Probate is the legal process of administering a deceased person's estate, which includes paying debts and distributing assets to beneficiaries. In California, probate is required when a person dies with assets in their sole name that is not held in a trust or otherwise transferred outside of probate. The probate process is typically overseen by a court and is conducted by a personal representative (also known as an executor) who is appointed by the court. The personal representative is responsible for managing the estate, including collecting assets, paying debts, and distributing assets to the beneficiaries. The probate process can be time-consuming, and costly, and may take several months or even years to complete.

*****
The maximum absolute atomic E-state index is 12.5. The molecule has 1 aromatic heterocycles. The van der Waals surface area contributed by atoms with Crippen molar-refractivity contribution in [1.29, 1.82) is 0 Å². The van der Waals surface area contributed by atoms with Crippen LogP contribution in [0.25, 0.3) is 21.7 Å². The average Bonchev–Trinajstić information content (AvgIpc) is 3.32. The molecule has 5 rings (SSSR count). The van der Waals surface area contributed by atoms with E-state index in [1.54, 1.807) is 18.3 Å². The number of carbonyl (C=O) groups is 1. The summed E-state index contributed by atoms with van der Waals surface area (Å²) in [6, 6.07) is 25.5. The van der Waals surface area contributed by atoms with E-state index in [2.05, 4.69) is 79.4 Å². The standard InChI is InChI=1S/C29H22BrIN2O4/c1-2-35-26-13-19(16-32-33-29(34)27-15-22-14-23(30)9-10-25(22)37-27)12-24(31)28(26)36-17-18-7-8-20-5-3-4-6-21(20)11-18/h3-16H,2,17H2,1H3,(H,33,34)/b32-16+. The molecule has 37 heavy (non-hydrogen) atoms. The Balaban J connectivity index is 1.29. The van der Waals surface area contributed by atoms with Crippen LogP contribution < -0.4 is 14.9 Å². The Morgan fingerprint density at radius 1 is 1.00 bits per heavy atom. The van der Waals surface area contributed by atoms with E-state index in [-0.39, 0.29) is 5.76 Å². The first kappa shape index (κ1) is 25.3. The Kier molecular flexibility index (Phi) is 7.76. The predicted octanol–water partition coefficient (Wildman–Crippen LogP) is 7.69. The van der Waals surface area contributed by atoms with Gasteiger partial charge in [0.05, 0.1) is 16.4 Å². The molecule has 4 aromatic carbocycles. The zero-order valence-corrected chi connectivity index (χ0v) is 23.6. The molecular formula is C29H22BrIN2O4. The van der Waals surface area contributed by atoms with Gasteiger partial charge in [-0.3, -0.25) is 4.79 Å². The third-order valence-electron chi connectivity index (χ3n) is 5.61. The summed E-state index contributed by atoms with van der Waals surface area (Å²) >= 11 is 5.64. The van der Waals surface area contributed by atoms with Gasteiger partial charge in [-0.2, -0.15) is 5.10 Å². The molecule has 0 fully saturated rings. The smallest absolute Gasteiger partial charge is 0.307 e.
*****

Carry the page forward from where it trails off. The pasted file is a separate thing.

When it comes to selling real estate that's in probate, price is the most important aspect to ensure you don't sell too low.
Trusts in California are legal agreements that allow an individual, known as the grantor or settlor, to transfer assets to a trustee to hold and manage for the benefit of one or more beneficiaries. The trustee is responsible for administering the trust according to the terms outlined in the trust document and managing the assets in the best interests of the beneficiaries.
There are several different types of trusts in California. Check with your attorney or CPA to see if an appraisal for your trust is needed.